Watch: Buckingham Palace Reportedly Banned Ethnic Minorities From Office Jobs
Buckingham Palace is facing calls for a fuller response after unearthed notes found the Queen's courtiers did not employ "coloured immigrants or foreigners" for certain positions in the royal household.
Documents found in the National Archives, which date back to 1968, revealed the Queen’s chief financial manager informed civil servants "it was not, in fact, the practice to appoint coloured immigrants or foreigners" for clerical roles, but that they could work as domestic servants.
The Palace refused to answer questions about the apparent ban and said it had records of people from ethnic minority backgrounds being employed during the 1990s, but did not keep account of race before then.
The documents, found by The Guardian, also detailed how the palace had negotiated exemptions from laws which prevent race and sex discrimination.
The newspaper said it found the Queen was exempt from the laws which make it illegal to refuse to employ someone on the basis of their race or ethnicity. That is reported to mean the Race Relations Board would have had to send complaints to the home secretary, not the courts.
A spokesman for the Palace said: "Claims based on a second-hand account of conversations from over 50 years ago should not be used to infer or draw conclusions about modern day events or operations.
"The principles of the Crown Application and Crown Consent are long established and widely known.
"The Royal Household and the Sovereign comply with the provisions of the Equality Act in principle and in practice. This is reflected in the diversity, inclusion, and dignity at work policies, procedures and practices within the Royal Household.
"Any complaints that might be raised under the act follow a formal process that provides a means of hearing and remedying any complaint."
However its response has not satisfied many, who want a stronger course of action. The documents come in the wake of allegations of racism made by Meghan Markle, the first mixed-race member of the Royal Family, who said a conversation was had raising concerns about the skin colour of her future children while she was a senior royal.
MP Bell Ribeiro-Addy tweeted: "The monarchy is a public institution funded by public money.
"It is only right that they respond to these revelations and tell the public what they intend to do to address allegations and incidents of institutional racism past and present."
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Former BBC royal correspondent Peter Hunt tweeted: "3 months on from Meghan’s claim of racism, we learn that the Queen has been exempt from race and sex discrimination laws for more than four decades. The diversity tsar the royals plan to appoint will be busy."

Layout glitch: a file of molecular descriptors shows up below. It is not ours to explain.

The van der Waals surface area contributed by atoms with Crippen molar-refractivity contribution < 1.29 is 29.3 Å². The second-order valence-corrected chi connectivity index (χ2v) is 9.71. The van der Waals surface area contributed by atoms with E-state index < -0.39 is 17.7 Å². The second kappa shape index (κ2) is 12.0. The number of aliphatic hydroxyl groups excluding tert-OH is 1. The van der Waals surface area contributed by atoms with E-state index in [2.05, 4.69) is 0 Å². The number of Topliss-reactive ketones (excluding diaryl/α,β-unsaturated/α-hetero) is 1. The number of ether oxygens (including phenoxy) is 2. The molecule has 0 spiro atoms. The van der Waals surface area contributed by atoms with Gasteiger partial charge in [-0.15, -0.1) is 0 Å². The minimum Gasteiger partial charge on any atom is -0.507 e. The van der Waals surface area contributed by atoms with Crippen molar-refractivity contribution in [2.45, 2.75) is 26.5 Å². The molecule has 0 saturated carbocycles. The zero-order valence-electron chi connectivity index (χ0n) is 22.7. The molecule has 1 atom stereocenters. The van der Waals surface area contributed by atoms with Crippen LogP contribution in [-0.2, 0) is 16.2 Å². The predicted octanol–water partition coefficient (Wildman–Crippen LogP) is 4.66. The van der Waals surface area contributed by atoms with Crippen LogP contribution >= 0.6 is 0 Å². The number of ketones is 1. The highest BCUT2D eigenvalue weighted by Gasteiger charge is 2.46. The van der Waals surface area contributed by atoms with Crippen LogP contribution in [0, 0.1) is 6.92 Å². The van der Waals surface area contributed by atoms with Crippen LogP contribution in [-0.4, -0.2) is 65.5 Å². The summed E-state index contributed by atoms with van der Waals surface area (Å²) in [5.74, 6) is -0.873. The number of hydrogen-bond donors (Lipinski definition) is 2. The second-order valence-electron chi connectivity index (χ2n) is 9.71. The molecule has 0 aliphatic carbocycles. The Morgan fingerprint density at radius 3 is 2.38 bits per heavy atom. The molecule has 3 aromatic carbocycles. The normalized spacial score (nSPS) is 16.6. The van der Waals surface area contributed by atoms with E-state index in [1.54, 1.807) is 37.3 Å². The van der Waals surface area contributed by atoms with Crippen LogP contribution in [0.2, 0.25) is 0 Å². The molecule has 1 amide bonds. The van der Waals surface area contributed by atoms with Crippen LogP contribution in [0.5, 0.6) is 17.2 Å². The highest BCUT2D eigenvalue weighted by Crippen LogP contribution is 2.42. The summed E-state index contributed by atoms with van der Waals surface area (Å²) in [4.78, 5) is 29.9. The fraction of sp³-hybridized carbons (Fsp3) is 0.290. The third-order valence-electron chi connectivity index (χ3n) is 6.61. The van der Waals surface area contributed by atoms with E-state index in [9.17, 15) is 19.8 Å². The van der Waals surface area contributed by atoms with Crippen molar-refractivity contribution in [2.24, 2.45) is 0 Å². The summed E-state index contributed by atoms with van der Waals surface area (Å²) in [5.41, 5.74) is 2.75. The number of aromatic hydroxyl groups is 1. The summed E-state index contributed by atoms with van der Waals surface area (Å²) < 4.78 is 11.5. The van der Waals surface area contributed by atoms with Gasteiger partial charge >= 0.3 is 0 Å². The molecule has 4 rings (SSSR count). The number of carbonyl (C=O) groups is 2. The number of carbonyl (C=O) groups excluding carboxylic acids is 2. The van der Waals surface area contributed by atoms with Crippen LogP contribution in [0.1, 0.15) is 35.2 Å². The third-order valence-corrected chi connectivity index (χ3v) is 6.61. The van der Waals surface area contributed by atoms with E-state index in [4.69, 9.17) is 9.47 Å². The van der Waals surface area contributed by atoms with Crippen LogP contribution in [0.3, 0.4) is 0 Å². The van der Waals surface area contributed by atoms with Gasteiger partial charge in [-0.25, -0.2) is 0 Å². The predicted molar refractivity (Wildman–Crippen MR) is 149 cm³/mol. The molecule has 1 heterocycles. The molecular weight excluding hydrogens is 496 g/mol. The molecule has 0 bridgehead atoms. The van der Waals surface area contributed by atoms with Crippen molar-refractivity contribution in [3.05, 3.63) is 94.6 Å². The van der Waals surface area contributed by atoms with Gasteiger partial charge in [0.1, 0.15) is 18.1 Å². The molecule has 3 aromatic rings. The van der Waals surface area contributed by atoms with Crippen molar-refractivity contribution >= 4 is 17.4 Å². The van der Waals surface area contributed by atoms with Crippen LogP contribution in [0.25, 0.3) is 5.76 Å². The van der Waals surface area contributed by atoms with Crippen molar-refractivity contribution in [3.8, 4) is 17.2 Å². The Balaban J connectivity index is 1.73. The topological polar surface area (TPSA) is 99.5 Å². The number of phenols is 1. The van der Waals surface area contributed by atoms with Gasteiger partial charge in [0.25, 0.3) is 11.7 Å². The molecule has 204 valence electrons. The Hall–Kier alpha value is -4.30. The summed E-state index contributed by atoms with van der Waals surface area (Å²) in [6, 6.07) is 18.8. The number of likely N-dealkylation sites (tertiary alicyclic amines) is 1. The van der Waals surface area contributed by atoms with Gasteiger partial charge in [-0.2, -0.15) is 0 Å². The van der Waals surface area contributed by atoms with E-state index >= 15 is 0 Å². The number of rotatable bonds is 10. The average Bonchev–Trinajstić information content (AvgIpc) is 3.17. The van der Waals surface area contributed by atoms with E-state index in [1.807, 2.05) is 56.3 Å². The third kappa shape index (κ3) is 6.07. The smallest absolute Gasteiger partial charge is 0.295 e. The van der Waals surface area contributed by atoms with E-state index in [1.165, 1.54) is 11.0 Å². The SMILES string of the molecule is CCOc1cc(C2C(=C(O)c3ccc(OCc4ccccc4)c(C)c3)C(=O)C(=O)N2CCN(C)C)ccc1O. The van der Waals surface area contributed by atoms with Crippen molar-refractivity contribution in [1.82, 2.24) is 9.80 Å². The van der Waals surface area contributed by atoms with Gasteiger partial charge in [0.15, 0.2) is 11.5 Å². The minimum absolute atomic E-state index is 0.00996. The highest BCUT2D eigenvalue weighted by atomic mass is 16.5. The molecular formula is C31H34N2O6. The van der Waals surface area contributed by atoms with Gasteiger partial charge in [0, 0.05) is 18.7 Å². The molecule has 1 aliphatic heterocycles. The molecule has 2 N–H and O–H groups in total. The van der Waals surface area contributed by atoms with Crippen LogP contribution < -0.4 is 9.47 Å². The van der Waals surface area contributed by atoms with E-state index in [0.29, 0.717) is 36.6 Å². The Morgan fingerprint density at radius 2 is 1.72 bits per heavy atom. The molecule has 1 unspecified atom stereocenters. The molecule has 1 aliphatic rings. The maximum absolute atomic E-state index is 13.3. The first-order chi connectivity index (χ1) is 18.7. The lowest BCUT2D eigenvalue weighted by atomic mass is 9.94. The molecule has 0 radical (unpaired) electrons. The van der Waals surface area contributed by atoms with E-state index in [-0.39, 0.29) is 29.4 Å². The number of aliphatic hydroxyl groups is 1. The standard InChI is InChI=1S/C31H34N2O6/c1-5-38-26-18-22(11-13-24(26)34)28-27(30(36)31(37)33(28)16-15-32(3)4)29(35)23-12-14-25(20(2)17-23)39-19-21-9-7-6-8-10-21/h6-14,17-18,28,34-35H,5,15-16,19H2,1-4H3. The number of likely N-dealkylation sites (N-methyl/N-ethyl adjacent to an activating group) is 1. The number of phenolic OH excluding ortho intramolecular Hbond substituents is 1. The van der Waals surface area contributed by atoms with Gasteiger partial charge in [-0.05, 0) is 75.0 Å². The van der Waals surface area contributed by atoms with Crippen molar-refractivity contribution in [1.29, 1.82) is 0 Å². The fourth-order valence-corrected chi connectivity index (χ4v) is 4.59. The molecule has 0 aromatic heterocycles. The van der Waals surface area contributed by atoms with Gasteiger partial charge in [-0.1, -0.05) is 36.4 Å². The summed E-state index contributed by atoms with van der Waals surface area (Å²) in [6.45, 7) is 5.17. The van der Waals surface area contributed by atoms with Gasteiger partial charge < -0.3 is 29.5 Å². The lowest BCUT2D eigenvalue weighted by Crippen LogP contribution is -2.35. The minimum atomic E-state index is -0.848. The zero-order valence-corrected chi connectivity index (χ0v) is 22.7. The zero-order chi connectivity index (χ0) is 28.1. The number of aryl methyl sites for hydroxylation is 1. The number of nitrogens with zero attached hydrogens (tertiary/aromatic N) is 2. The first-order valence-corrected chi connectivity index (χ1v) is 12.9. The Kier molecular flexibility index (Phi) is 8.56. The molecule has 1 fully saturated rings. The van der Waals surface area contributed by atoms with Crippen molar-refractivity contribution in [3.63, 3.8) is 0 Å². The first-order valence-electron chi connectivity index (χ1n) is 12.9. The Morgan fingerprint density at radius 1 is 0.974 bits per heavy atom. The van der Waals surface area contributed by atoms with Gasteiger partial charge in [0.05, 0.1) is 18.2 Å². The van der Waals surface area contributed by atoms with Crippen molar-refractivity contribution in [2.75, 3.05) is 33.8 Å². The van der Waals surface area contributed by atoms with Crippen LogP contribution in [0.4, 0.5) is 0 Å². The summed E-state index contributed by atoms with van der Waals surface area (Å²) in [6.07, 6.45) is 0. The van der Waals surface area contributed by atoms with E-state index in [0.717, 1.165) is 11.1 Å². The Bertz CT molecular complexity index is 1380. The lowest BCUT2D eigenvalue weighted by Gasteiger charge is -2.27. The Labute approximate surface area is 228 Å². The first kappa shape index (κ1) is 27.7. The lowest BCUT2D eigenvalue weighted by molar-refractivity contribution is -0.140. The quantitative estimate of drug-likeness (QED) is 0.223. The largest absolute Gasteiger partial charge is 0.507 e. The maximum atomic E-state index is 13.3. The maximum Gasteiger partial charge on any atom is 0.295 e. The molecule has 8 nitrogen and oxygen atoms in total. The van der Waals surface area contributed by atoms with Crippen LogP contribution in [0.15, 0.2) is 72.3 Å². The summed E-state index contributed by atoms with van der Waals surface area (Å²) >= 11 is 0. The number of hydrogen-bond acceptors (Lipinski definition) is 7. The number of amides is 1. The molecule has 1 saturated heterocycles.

Dr Shola Mos-Shogbamimu, who wrote This Is Why I Resist, told LBC: "I would be very surprised if anyone thinks this is shocking. I'm not shocked, not at all.
"When they say colour they do mean black, or Asian people, not having them in clerical or front-facing roles, that was the norm, not just back then.
"In Britain, racial superiority is manifested in plain sight and more often than not under the guide of polite society.
"The Queen is still exempt from race discrimination laws - I'm thinking 'what the heck, come on, how is that possible?' How can we have a monarchy that is not subject to scrutiny, that is above the law?"
She said racism is "Buckingham Palace banning black, Asian, ethnic minorities from office roles".
She added: "Racism is exempting the Queen from prosecution of race discrimination laws, racism is placing the Queen above the law - that's white supremacy personified.
"Those who have experienced all kinds of discrimination in the royal household, not having recourse under the law to see recompense, justice, that's wrong."
She said the palace should look into what happened and said: "Racism is not just practiced, it's a mindset."
The lawyer later tweeted: "Did Harry and Meghan lie about racism at the Firm? No."
After Harry and Meghan's allegations of racism in the institution, William defended his family as "very much not a racist family" and other people came out in defence of the royals, saying they had good experiences of working with the Queen and her descendants.
In some Commonwealth realms, where the Queen is the head of state, there were calls for a move away from the monarchy, with some supporting her replacement with an elected head of state.
While those calls appeared to die down, this could reignite the debates, particularly in Caribbean nations.
In Canada, calls to remove the monarchy reached new highs.
Carolyn Cooper, a professor in Jamaica, said after the Winfrey interview: "What it should mean for us is that we should jump up and get rid of the Queen as the head of state.
"It's a disreputable institution. It's responsible for the enslavement of millions of us who came here to work on plantations. It's part of the whole legacy of colonialism and we need to get rid of it."